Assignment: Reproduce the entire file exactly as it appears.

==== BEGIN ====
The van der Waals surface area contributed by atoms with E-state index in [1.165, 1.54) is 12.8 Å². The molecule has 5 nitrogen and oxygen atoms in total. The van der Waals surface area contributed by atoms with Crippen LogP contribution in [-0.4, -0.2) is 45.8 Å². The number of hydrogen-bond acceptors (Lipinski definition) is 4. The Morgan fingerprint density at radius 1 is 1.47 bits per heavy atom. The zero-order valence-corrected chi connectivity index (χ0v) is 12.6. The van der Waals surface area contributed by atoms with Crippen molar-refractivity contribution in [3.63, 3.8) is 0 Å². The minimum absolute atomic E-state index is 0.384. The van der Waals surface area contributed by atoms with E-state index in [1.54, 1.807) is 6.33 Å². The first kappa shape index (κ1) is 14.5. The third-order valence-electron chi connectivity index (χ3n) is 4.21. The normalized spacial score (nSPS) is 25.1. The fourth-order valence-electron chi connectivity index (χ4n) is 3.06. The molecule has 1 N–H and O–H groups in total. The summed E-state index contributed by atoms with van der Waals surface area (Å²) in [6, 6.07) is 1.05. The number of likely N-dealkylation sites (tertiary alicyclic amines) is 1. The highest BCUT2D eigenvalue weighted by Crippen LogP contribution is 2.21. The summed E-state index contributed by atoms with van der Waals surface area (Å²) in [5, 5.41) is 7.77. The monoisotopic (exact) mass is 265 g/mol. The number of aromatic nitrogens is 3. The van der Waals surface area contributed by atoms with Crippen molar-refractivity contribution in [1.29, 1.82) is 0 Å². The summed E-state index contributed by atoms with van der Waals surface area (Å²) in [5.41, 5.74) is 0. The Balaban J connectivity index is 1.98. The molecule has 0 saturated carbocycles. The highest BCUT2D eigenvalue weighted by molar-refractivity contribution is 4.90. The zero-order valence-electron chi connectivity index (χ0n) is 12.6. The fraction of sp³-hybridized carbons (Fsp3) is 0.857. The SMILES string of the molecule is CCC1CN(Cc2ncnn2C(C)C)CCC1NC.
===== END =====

The van der Waals surface area contributed by atoms with E-state index in [1.165, 1.54) is 12.8 Å². The molecule has 5 nitrogen and oxygen atoms in total. The van der Waals surface area contributed by atoms with Crippen LogP contribution in [-0.4, -0.2) is 45.8 Å². The number of hydrogen-bond acceptors (Lipinski definition) is 4. The Morgan fingerprint density at radius 1 is 1.47 bits per heavy atom. The zero-order valence-corrected chi connectivity index (χ0v) is 12.6. The van der Waals surface area contributed by atoms with Crippen molar-refractivity contribution in [3.63, 3.8) is 0 Å². The minimum absolute atomic E-state index is 0.384. The van der Waals surface area contributed by atoms with E-state index in [1.54, 1.807) is 6.33 Å². The first kappa shape index (κ1) is 14.5. The third-order valence-electron chi connectivity index (χ3n) is 4.21. The normalized spacial score (nSPS) is 25.1. The fourth-order valence-electron chi connectivity index (χ4n) is 3.06. The molecule has 1 N–H and O–H groups in total. The summed E-state index contributed by atoms with van der Waals surface area (Å²) in [6, 6.07) is 1.05. The number of likely N-dealkylation sites (tertiary alicyclic amines) is 1. The highest BCUT2D eigenvalue weighted by Crippen LogP contribution is 2.21. The summed E-state index contributed by atoms with van der Waals surface area (Å²) in [5, 5.41) is 7.77. The monoisotopic (exact) mass is 265 g/mol. The number of aromatic nitrogens is 3. The van der Waals surface area contributed by atoms with Crippen molar-refractivity contribution in [1.29, 1.82) is 0 Å². The summed E-state index contributed by atoms with van der Waals surface area (Å²) in [5.41, 5.74) is 0. The Balaban J connectivity index is 1.98. The molecule has 0 saturated carbocycles. The highest BCUT2D eigenvalue weighted by molar-refractivity contribution is 4.90. The zero-order valence-electron chi connectivity index (χ0n) is 12.6. The fraction of sp³-hybridized carbons (Fsp3) is 0.857. The SMILES string of the molecule is CCC1CN(Cc2ncnn2C(C)C)CCC1NC.